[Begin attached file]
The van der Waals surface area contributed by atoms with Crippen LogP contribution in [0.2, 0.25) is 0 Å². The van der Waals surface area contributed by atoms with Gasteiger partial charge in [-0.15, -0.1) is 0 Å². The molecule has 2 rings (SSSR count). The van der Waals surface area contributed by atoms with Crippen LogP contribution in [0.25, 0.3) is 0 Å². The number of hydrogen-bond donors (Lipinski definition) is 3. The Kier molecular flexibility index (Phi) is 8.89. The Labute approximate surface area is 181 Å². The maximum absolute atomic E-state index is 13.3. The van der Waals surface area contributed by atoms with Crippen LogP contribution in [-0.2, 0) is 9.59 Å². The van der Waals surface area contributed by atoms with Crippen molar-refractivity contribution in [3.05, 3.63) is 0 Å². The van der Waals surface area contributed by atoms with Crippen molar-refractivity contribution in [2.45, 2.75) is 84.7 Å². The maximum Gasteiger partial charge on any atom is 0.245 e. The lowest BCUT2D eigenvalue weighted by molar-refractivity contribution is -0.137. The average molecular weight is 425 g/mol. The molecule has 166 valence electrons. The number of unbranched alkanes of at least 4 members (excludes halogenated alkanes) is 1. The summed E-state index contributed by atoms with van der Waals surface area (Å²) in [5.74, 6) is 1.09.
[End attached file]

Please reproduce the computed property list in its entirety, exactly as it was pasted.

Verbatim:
The van der Waals surface area contributed by atoms with Crippen LogP contribution in [0.2, 0.25) is 0 Å². The van der Waals surface area contributed by atoms with Gasteiger partial charge in [-0.15, -0.1) is 0 Å². The molecule has 2 rings (SSSR count). The van der Waals surface area contributed by atoms with Crippen LogP contribution in [0.25, 0.3) is 0 Å². The number of hydrogen-bond donors (Lipinski definition) is 3. The Kier molecular flexibility index (Phi) is 8.89. The Labute approximate surface area is 181 Å². The maximum absolute atomic E-state index is 13.3. The van der Waals surface area contributed by atoms with Crippen LogP contribution in [-0.2, 0) is 9.59 Å². The van der Waals surface area contributed by atoms with Crippen molar-refractivity contribution in [3.05, 3.63) is 0 Å². The van der Waals surface area contributed by atoms with Crippen molar-refractivity contribution in [2.45, 2.75) is 84.7 Å². The maximum Gasteiger partial charge on any atom is 0.245 e. The lowest BCUT2D eigenvalue weighted by molar-refractivity contribution is -0.137. The average molecular weight is 425 g/mol. The molecule has 166 valence electrons. The number of unbranched alkanes of at least 4 members (excludes halogenated alkanes) is 1. The summed E-state index contributed by atoms with van der Waals surface area (Å²) in [5.74, 6) is 1.09.